Spiffing y'all up, one typo at a time
Hey, y’all! If you’ve spent any amount of time in the South or read anything by a Southern writer, you already know how much we Southerners love our colorful comparative sayings. You know, the metaphorical illustrations of how hot it is outside, how hard it’s raining, how unintelligent your neighbor is . . . those sorts of things.
For example, last week I was busier than a one-armed paperhanger. When I go eat Tex-Mex, I almost invariably end my meal saying that I’m fuller than a tick on a big dog’s belly. And I can’t tell you how often I say that someone is dumber than a stump. (Bless his/her heart.)
But, even in the South, we know that some things simply cannot be compared—because they are absolutes. There are no degrees of them; you can’t be or have more or less of them. Heat can be compared. There’s hot at 90°, hotter at 97°, and hotter than Hades at 107°. But dead can’t be compared. Even though we might say that the phone is deader than a doornail, it’s not. Dead is dead. You can’t be more dead or less dead than someone else. Same goes with pregnant. You either are or you are not. In the maternity ward, one gal isn’t more pregnant than another. One may be further along, but not more or less so.
This same idea applies to one of my favorite punctuation marks: ellipses. You know, those THREE little dots surrounded by spaces that indicate:
I use ellipses a whole lot. Ellipses and em dashes are my favorite punctuation marks. They don’t call me The Grammar Belle for nothin’.
Ellipses can add “color” to your writing, intrigue to your Facebook posts, and character to your tweets. I advise that you take them for a test-run! Please, PLEASE remember the most important thing about ellipses: They are made up of THREE and ONLY THREE periods, no more and no fewer. THREE, y’all. Using four or five or eight or eighteen doesn’t make you “more elliptical” because—just like being dead or pregnant—there are not degrees of ellipticality. You are simply using ellipses or you’re not.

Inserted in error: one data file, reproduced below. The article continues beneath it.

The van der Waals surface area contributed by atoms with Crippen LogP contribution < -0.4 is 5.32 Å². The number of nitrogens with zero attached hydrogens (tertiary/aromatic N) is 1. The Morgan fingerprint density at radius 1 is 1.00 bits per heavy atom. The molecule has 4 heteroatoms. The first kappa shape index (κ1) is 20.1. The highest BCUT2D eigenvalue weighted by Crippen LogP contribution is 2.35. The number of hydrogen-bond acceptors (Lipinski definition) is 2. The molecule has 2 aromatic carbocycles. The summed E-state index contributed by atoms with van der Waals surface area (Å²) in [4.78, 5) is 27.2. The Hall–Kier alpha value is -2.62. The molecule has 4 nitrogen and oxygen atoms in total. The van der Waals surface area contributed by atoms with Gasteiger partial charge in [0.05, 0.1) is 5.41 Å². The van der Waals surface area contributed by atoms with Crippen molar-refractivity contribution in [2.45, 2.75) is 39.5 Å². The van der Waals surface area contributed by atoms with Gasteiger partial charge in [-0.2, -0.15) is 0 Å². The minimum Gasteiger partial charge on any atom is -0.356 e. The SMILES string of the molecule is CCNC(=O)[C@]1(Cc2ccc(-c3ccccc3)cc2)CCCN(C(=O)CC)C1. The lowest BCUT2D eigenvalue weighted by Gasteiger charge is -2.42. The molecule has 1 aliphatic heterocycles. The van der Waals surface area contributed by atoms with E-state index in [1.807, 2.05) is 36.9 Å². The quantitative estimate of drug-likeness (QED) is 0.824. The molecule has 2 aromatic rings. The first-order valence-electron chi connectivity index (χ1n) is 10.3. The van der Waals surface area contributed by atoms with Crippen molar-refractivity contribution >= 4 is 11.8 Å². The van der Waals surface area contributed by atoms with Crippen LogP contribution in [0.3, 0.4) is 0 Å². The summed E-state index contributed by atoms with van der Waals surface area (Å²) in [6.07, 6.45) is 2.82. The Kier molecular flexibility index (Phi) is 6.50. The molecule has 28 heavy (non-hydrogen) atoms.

I don’t care if you’re feeling REALLY, REALLY quizzical. Your line of umpteen dots all in a row just makes it seem like you nodded off/passed out at your computer with your finger on the period key. It doesn’t serve to add drama and intrigue to your writing. It just makes me question your schooling, and nobody needs TGB being more of a judgmental b**** than I am already wont to. Do it for my reputation, y’all.
There IS a time, however, when four periods (WITH SPACES BETWEEN THEM—don’t forget that part) are 100% correct. That’s when you’re using them at the end of a sentence! (Although Microsoft Word “grammar check” will say otherwise.) Put your ellipses where the missing words or trailing thought is, and then add in whatever punctuation you might have normally used for the original sentence.
Can you explain why . . . ?
The fact that you are so judgmental about this makes me wonder . . . .
Thanks for stopping by, y’all! Please remember to like me on Facebook, follow me on Twitter, register for email notifications, send in your burning questions, and share me with your friends. Or not . . . . It’s your call.
Error: Twitter did not respond. Please wait a few minutes and refresh this page.